P&D – Pickup and delivery.
Payload – Cargo weight.
Pintle Hook – Used to connect doubles and triples.
Private Carrier – A fleet that specializes in carrying goods for its own company.
PSI – Pounds Per Square Inch. Used to measure pressure in the tires and air brake system.
PTDI – Professional Truck Driver Institute. This organization certifies truck driver training programs. It does not teach CDL classes.


Qualcomm – A wireless communication system that carriers use to keep in touch with drivers. It’s like a combination of GPS, email and text messaging. The system helps the company keep track of its trucks and it helps drivers know the status of their next load and the weather.


Relay – Two drivers start out in two different origin points several hours apart with loaded trucks. They meet in the middle, exchange cargo and return to their points of origin.
Reefer – Refrigerated trailer that has a cooling unit in the front and insulated walls. It’s like driving a giant freezer. These are usually used for perishable food items.
Retarder – Helps the brakes slow down the vehicle. Also Jakebrake.
RoadRailer – A trailer made to travel on both road and rail.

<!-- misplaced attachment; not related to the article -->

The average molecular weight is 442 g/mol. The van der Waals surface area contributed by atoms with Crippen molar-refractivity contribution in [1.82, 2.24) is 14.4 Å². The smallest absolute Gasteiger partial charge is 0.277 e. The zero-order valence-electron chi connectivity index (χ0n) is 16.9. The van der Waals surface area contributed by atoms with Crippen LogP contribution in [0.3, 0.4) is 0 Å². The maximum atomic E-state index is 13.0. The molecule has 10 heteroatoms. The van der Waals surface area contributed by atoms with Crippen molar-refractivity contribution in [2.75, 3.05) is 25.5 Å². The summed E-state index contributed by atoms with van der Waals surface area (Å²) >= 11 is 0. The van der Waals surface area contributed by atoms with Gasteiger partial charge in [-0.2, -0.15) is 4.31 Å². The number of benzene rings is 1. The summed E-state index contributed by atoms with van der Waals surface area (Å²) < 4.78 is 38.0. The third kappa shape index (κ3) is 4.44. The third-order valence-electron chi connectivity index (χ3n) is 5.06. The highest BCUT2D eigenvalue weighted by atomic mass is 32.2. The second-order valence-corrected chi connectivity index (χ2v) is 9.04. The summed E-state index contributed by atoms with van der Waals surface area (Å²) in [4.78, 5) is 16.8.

Runaway Ramp – Often seen on a steep grade, these are wide, soft areas a truck can pull into to slow down when its brakes lose power.


Shipping Weight – The weight of a truck not including the liquids like fuel and coolant.
Sleeper – A space to sleep behind the truck’s cab.
Sleeper Team – When two drivers work together so one can sleep while the other one drives, allowing freight to move as fast as possible while staying within federal hours of service regulations.
Sliding Fifth Wheel – A fifth wheel that can move back and forth to change weight distribution among axles.
Straight Truck – A one-piece truck with the cargo area attached to the chassis, as opposed to a tractor-trailer combination vehicle.


Team – When two drivers work together so one can sleep while the other one drives, allowing freight to move as fast as possible while staying within federal hours of service regulations.
TL – Truckload. A full trailer-load of freight.
TL Carrier – A trucking company that carries a single shipper’s freight on one truckload.
Tractor – A truck that is made to pull a trailer.
Tractor Trailer – A truck and trailer together.
Transfer Company – A firm that specializes in handling cross-border transactions.


Upper Coupler – Part of the connection between the tractor and trailer, it carries weight from the trailer, and houses the kingpin, which connects to the fifth wheel of the tractor.


VIN – Vehicle Identification Number. The manufacturer gives a unique VIN to every vehicle.


WIM – Weigh-In-Motion. A way to measure the weight of a vehicle as it rolls through a station, instead of making it come to a complete stop.


Yard Tractor – A tractor that moves trailers around a warehouse or distribution center.